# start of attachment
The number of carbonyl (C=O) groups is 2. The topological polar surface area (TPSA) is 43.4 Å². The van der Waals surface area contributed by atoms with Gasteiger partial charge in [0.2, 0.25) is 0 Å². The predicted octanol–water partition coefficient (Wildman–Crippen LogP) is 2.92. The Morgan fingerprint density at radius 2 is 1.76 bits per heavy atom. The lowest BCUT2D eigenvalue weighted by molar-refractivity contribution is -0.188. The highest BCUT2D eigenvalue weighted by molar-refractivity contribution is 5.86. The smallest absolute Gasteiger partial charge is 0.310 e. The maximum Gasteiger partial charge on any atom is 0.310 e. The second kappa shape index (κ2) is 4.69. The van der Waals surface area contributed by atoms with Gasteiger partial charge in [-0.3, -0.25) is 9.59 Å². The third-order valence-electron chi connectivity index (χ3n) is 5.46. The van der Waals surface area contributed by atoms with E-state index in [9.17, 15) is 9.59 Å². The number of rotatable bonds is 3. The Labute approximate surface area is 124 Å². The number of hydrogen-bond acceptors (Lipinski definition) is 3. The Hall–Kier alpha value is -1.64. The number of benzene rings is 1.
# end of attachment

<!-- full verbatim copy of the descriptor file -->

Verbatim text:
The number of carbonyl (C=O) groups is 2. The topological polar surface area (TPSA) is 43.4 Å². The van der Waals surface area contributed by atoms with Gasteiger partial charge in [0.2, 0.25) is 0 Å². The predicted octanol–water partition coefficient (Wildman–Crippen LogP) is 2.92. The Morgan fingerprint density at radius 2 is 1.76 bits per heavy atom. The lowest BCUT2D eigenvalue weighted by molar-refractivity contribution is -0.188. The highest BCUT2D eigenvalue weighted by molar-refractivity contribution is 5.86. The smallest absolute Gasteiger partial charge is 0.310 e. The maximum Gasteiger partial charge on any atom is 0.310 e. The second kappa shape index (κ2) is 4.69. The van der Waals surface area contributed by atoms with Gasteiger partial charge in [-0.3, -0.25) is 9.59 Å². The third-order valence-electron chi connectivity index (χ3n) is 5.46. The van der Waals surface area contributed by atoms with E-state index in [9.17, 15) is 9.59 Å². The number of rotatable bonds is 3. The Labute approximate surface area is 124 Å². The number of hydrogen-bond acceptors (Lipinski definition) is 3. The Hall–Kier alpha value is -1.64. The number of benzene rings is 1.